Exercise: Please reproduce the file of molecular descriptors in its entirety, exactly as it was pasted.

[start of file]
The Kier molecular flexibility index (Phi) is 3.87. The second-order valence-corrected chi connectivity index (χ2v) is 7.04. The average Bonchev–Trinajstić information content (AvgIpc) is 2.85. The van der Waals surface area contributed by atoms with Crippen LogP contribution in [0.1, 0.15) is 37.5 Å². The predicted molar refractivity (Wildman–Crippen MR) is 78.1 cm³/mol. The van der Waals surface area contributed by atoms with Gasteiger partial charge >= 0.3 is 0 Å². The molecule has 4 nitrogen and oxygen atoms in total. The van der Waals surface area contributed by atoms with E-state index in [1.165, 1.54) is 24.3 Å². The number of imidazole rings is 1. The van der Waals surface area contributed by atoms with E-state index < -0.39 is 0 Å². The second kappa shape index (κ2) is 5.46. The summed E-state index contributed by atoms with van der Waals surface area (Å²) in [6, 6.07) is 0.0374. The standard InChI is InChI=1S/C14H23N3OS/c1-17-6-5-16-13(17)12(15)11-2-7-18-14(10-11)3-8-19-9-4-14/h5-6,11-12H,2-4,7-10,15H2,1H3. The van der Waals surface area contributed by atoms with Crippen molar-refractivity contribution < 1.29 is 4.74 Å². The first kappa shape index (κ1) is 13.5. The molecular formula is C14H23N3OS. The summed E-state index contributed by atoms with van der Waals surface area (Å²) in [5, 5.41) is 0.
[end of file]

The Kier molecular flexibility index (Phi) is 3.87. The second-order valence-corrected chi connectivity index (χ2v) is 7.04. The average Bonchev–Trinajstić information content (AvgIpc) is 2.85. The van der Waals surface area contributed by atoms with Crippen LogP contribution in [0.1, 0.15) is 37.5 Å². The predicted molar refractivity (Wildman–Crippen MR) is 78.1 cm³/mol. The van der Waals surface area contributed by atoms with Gasteiger partial charge >= 0.3 is 0 Å². The molecule has 4 nitrogen and oxygen atoms in total. The van der Waals surface area contributed by atoms with E-state index in [1.165, 1.54) is 24.3 Å². The number of imidazole rings is 1. The van der Waals surface area contributed by atoms with E-state index < -0.39 is 0 Å². The second kappa shape index (κ2) is 5.46. The summed E-state index contributed by atoms with van der Waals surface area (Å²) in [6, 6.07) is 0.0374. The standard InChI is InChI=1S/C14H23N3OS/c1-17-6-5-16-13(17)12(15)11-2-7-18-14(10-11)3-8-19-9-4-14/h5-6,11-12H,2-4,7-10,15H2,1H3. The van der Waals surface area contributed by atoms with Crippen molar-refractivity contribution < 1.29 is 4.74 Å². The first kappa shape index (κ1) is 13.5. The molecular formula is C14H23N3OS. The summed E-state index contributed by atoms with van der Waals surface area (Å²) in [5, 5.41) is 0.